Hearing about injustice used to just make me angry, and I now better understand how to channel that emotion into productive change.  I also know how to step back and learn all the facts before I let emotion get the better of me.

Me with all the schwag I was given at the end of my internship
Me with all the schwag I was given at the end of my internship

But enough about me.  What about you?  If any of you out there are interested in United for a Fair Economy/Responsible Wealth, or the field of economic inequality in general, let me give you some advice. First, I would highly recommend this internship to anyone interested in any of the topics mentioned above. Everyone who works there is really great, and they want to make sure students get the most they can out of internships. Don’t be afraid to make sure your supervisor understands what you are interested in and want to work on. Of course we all have to do the occasional boring office task, but the more passionate you are about the topic you are working on, the better work you are likely to do. As for advice about the field, a lot of people want economics to be a hard, as opposed to social, science: more like chemistry than sociology. But there are countless economic theories out there, and economics cannot be separated from other social forces. Don’t take any preconceived notions about the way the economy works as fact. Take the time to examine the topic from a range of lenses and points of view – current and historic. And of course, don’t just look at all this from an academic standpoint. Get involved.

If you are interested in reading more on this topic, CNN is putting together a list of “must reads” on income inequality. Check out the suggestions, and add your own!

Update on my Summer at Responsible Wealth: Communication Edition

The Great Gatsby Curve: Part or an info-graphic produced by the White House showing how greater economic inequality leads to less generational mobility, or in different rhetorical terms, less ability to achieve the American Dream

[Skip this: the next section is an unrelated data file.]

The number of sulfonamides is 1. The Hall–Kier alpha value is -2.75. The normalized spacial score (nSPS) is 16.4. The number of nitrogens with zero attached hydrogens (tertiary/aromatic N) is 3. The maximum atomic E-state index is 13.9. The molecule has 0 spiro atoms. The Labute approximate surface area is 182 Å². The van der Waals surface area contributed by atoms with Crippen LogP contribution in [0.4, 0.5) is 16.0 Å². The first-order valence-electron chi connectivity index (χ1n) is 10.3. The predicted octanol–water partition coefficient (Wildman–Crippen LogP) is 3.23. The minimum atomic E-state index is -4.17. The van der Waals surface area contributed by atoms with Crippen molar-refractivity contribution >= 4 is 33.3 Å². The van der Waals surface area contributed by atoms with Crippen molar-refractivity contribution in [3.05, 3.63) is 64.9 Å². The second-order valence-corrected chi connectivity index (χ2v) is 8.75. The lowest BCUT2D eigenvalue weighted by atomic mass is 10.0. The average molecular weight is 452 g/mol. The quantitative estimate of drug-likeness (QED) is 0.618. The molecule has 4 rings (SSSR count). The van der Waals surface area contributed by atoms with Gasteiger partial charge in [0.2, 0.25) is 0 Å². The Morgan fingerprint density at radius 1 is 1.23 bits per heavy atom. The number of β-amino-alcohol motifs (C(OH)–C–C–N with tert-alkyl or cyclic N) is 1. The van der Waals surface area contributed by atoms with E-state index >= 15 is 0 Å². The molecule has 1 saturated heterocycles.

A great graphic I came across in my search for something to tweet: The Great Gatsby Curve. It is part of an info-graphic produced by the White House showing how greater economic inequality correlates with less generational mobility, or in different rhetorical terms, less ability to achieve the American Dream.

So, how does Twitter work? That is one of the biggest logistical questions I have been trying to answer up until the midpoint of my summer internship at the Responsible Wealth project of United for a Fair Economy. You would think that being from this generation of twenty somethings, I would already have a firm grasp of the Social Media platform and how to best utilize it to communicate a specific message.  To be honest, I had not used it until this summer. Now look at me. I am actually in charge of manning the Responsible Wealth Twitter and Facebook pages. Aside from just learning how to  utilize this mode of communication, I am gaining an important skill: the ability to communicate a message (in this case the message of Responsible Wealth) in a relevant, concise, and intriguing manner that keeps my audience (that’s you!) in mind. I have started asking myself: What does my audience already know? What topics that our organization addresses would they be interested to learn more about? How can I present it in a way that will grab their attention, and, most importantly, get them to ACT?, etc. One of the best examples I can give of a source of information that I shared via social media that I knew would be

What I am most proud of: increasing the reach of our social media pages. Facebook created this handy graph for me to show you  this increase visually. I took over the Facebook page when the "reach" line starts increasing, around July 1st.
What I am most proud of: increasing the reach of our social media pages. Facebook created this handy graph for me to show you this increase visually. I took over the Facebook page when the “reach” line starts increasing, around July 1st.

interesting, attention grabbing, and informative is the site. If you have any interest in learning (interactively) about economic inequality in this country and how we can fix it, I highly recommend this site. This ability to communicate your message and to get more people strongly engaged in your work is a highly transferable skill, as any company or organization has a message or information that they want to share with their base – and usually in a way that will get them to respond. The increase in our organization’s social media outreach is probably what I am most proud of at my internship right now. This is partially because it is an accomplishment I can see numerically (e.g. number of followers) and also because it means that people are interested in the information I am sharing I am sharing on behalf of the organization.